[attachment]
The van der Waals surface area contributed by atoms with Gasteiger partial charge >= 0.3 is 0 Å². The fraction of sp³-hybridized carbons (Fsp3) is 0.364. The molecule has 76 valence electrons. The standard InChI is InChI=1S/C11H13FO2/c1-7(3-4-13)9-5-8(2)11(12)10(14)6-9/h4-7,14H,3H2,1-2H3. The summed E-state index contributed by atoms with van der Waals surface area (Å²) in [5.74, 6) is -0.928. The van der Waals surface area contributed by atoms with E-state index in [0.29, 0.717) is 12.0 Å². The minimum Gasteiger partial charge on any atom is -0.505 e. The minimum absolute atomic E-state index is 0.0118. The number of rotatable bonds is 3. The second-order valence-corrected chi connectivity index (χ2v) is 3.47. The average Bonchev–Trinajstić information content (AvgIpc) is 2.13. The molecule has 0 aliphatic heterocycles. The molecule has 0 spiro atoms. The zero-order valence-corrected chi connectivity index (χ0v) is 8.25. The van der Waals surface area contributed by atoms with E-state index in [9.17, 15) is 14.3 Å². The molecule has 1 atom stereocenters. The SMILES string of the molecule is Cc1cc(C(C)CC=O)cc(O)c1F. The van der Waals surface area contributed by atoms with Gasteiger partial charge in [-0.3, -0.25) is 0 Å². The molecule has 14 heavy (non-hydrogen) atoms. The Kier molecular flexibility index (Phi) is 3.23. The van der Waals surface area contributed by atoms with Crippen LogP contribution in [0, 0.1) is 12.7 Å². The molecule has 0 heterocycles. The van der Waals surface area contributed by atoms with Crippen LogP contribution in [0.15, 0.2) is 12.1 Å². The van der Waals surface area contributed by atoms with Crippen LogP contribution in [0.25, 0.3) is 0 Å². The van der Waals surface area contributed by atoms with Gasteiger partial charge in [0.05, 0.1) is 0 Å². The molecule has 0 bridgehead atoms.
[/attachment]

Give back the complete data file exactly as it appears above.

The van der Waals surface area contributed by atoms with Gasteiger partial charge >= 0.3 is 0 Å². The fraction of sp³-hybridized carbons (Fsp3) is 0.364. The molecule has 76 valence electrons. The standard InChI is InChI=1S/C11H13FO2/c1-7(3-4-13)9-5-8(2)11(12)10(14)6-9/h4-7,14H,3H2,1-2H3. The summed E-state index contributed by atoms with van der Waals surface area (Å²) in [5.74, 6) is -0.928. The van der Waals surface area contributed by atoms with E-state index in [0.29, 0.717) is 12.0 Å². The minimum Gasteiger partial charge on any atom is -0.505 e. The minimum absolute atomic E-state index is 0.0118. The number of rotatable bonds is 3. The second-order valence-corrected chi connectivity index (χ2v) is 3.47. The average Bonchev–Trinajstić information content (AvgIpc) is 2.13. The molecule has 0 aliphatic heterocycles. The molecule has 0 spiro atoms. The zero-order valence-corrected chi connectivity index (χ0v) is 8.25. The van der Waals surface area contributed by atoms with E-state index in [9.17, 15) is 14.3 Å². The molecule has 1 atom stereocenters. The SMILES string of the molecule is Cc1cc(C(C)CC=O)cc(O)c1F. The van der Waals surface area contributed by atoms with Gasteiger partial charge in [-0.3, -0.25) is 0 Å². The molecule has 14 heavy (non-hydrogen) atoms. The Kier molecular flexibility index (Phi) is 3.23. The van der Waals surface area contributed by atoms with Crippen LogP contribution in [0, 0.1) is 12.7 Å². The molecule has 0 heterocycles. The van der Waals surface area contributed by atoms with Crippen LogP contribution in [0.15, 0.2) is 12.1 Å². The van der Waals surface area contributed by atoms with Crippen LogP contribution in [0.25, 0.3) is 0 Å². The van der Waals surface area contributed by atoms with Gasteiger partial charge in [0.05, 0.1) is 0 Å². The molecule has 0 bridgehead atoms.